I’m not a fan of #screenshotsaturday. Even though the indie underground looks down at the mainstream’s sexual obsession with photorealistic graphics, developers still smear images of game prototypes across Twitter every Saturday. I tune out the hashtag because I don’t want to fall in love with the game implied by a screenshot. I can’t actually buy the game I imagine it to be.
Still, even the most cynical grumpsters amongst us are not immune to screenshot seduction. I spotted a glimpse of Myriad (Erlend Grefsrud, 2013) on Twitter a couple of months ago which probably looked something like this:
After that, I hunted down a video of the game in action. After that, I sent Grefsrud an e-mail. Well, less an e-mail. More of a demand or threat. Hand over a copy of your game. Or else.
Myriad is a 2D shooter-in-progress. Beyond that I find it a little difficult to describe. Grefsrud’s intention was for Myriad to be “a purely systemic game with no narrative trappings whatsoever” and he followed this line to its conclusion, creating something I would label austere rather than minimalist. Aside from the basic controls for firing and grabbing, there’s not a whit of explanation or hint of a tutorial. There’s no patronising the patrons.
Last month, Duncan Fyfe wrote about the royal lineage of “0451 games” that includes titles such as System Shock (Looking Glass Studios, 1994), Deus Ex (Ion Storm, 2000) and Gone Home (The Fullbright Company, 2013). Asked about what makes a game an 0451 game, Gone Home designer Steve Gaynor replied:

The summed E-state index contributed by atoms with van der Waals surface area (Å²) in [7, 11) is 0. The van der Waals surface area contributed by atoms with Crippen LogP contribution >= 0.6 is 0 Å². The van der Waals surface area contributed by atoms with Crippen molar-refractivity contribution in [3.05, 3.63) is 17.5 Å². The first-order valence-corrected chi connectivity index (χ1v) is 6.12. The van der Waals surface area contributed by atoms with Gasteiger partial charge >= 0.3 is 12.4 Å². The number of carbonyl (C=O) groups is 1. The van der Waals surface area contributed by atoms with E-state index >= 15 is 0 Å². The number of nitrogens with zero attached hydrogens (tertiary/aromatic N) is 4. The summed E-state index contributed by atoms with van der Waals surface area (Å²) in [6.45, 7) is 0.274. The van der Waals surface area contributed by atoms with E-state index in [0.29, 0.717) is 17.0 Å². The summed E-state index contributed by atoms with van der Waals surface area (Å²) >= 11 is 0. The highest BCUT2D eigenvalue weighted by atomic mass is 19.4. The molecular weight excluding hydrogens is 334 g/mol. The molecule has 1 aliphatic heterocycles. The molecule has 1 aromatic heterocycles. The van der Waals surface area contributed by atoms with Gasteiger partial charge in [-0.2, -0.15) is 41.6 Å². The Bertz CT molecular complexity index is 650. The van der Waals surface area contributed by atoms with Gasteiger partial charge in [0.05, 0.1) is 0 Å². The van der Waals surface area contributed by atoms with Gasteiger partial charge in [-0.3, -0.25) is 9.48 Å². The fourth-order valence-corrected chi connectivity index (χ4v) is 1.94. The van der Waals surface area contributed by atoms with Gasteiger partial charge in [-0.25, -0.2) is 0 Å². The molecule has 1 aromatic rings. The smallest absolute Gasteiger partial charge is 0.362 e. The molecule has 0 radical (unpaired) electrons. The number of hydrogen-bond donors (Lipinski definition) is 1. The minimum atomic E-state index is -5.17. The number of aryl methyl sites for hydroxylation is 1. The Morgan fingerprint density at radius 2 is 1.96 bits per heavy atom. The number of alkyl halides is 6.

“…I feel like all of those games are about trusting the player, in a really meaningful way. Saying we’re going to make a world that stands on its own, and that you’re a part of, and that you’re visiting and interacting with, but that doesn’t cater to you, that trusts you to be curious enough and invested enough to navigate it and be interested in it and figure it out and be a part of it because of your inherent interest in exploring that space. And not because of extrinsic rewards or awesome cutscenes or all these things that are made to motivate the player to play the game in this heavy-handed way, but instead are hands off and an invitation for you to invest yourself.”
Gaynor was describing story-heavy worlds but this design ethos of stepping away to let the player educate themselves and explore is now more common. Proteus (Ed Key & David Kanaga, 2013), The Swapper (Facepalm Games, 2013), Cart Life (Richard Hofmeier, 2011) and Mirrormoon EP (Santa Ragione, 2013) are all games that do not cajole players into expected behaviours. We often refer to tutorials as treating players “like a child” but a parent who treated their child in this way – smothering them with rules and never letting them know failure – would be considered a bad parent. A lot of games are really bad parents.
It takes several passes to figure out Myriad’s little puzzle. The first-time player is likely to approach the game as a pure shooter and ignore the grab button. It doesn’t take long for the game to overwhelm the player and, with only one life, that means game over. After a few more attempts, the player will figure out that grabbing enemies and worlds is vital to ensuring longevity and the game becomes a more dense experience overall. It takes longer to figure out the upgrades and score multipliers, familiar conventions of the 2D shooter, because Grefsrud has obfuscated them.